Pumpkin Patrol: Trick-or-Treat Candy Graph October 29 2009

This year, Halloween falls on a Saturday. This means November 1st is on a Sunday. No sugar hangovers in your classroom this year, but kids should still be sneaking candy to school the following week, which will leave plenty for you to confiscate for the classroom candy jar!

I digress. I don't know if you're into giving homework over the weekends. My teaching partners and I have traditionally been Monday through Friday homework people, but we have colleagues who give out packets on Friday and want them back the following Friday, completed.

Regardless of routine, you'll need to give out homework this weekend for Halloween. That way, when the kids come back on Monday, they'll have the information they need to complete the Trick-or-Treat Candy Graph!

I've included the page October 31st Homework that you simply need to print, copy and hand out to your students. They'll be sorting their candy anyway, they might as well take some notes :)! You may want to bribe them with something in order to encourage your students to complete the sheet and bring it back.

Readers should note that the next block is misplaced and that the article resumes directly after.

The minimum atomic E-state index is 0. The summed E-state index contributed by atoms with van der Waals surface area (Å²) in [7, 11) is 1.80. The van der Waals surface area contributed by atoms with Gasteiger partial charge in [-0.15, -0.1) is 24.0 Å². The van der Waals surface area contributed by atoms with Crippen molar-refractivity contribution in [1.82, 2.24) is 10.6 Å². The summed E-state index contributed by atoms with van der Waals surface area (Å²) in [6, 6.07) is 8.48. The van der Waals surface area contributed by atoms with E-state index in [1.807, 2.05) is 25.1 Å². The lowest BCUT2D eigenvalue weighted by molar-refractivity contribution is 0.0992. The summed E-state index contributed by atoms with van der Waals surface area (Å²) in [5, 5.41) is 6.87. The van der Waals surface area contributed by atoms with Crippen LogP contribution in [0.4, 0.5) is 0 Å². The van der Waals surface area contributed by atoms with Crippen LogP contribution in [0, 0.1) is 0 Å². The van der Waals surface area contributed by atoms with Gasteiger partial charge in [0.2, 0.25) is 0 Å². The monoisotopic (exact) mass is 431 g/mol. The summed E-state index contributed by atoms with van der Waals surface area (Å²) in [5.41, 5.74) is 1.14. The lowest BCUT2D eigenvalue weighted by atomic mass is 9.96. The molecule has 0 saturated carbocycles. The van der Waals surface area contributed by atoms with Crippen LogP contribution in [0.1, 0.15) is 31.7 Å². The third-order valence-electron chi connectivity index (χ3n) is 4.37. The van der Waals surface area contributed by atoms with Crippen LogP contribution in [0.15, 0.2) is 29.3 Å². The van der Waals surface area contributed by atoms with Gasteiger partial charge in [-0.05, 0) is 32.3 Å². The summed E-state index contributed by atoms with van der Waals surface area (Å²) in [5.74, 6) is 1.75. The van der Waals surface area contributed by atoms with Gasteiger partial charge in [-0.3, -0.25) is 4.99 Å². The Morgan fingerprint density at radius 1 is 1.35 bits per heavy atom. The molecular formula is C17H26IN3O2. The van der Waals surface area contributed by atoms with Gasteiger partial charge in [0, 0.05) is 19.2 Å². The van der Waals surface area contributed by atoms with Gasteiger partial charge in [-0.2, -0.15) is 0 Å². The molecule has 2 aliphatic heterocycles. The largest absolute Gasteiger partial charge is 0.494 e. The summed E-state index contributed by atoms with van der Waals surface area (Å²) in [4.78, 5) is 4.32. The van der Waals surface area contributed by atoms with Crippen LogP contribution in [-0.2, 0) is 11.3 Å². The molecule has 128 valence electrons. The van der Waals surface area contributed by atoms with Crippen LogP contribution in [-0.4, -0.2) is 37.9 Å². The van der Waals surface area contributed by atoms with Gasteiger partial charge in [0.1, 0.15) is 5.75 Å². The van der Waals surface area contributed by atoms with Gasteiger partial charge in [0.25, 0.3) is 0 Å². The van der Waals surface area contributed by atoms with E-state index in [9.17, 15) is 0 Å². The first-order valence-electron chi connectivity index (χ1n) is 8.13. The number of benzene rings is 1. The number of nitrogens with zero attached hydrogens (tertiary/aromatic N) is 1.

On Monday, they'll be smuggling candy that you'll confiscate for your own enjoyment (if it's chocolate), and you can have them do the following activity for math:

  1. Put students into groups of 4 if they aren't already
  2. Have them each get out their completed October 31st Homework pages (hand out bribes, if applicable)
  3. Hand out a piece of 11x17 white paper, or a large piece of butcher paper. Each student needs to have one specific marker color that he/she will use on this project. Each color of marker must appear an equal amount on the poster, and each person MUST use his/her own marker color. I also usually have the kids make a Color Key, indicating who used what color.
  4. Hand out the Trick-Or-Treat Candy Graph Sheet, one per group. Students need to use their homework sheets to fill in the data charts.
  5. Using the charts, students create a group graph. This is an open-ended activity, and I encourage students to be as creative as possible! Schedule some time for each group to share their graph and answer classmates' questions about it.

This graphing activity is a great group-work builder, as well as high-interest for kids - I mean, seriously, who doesn't love candy? I cannot imagine...:)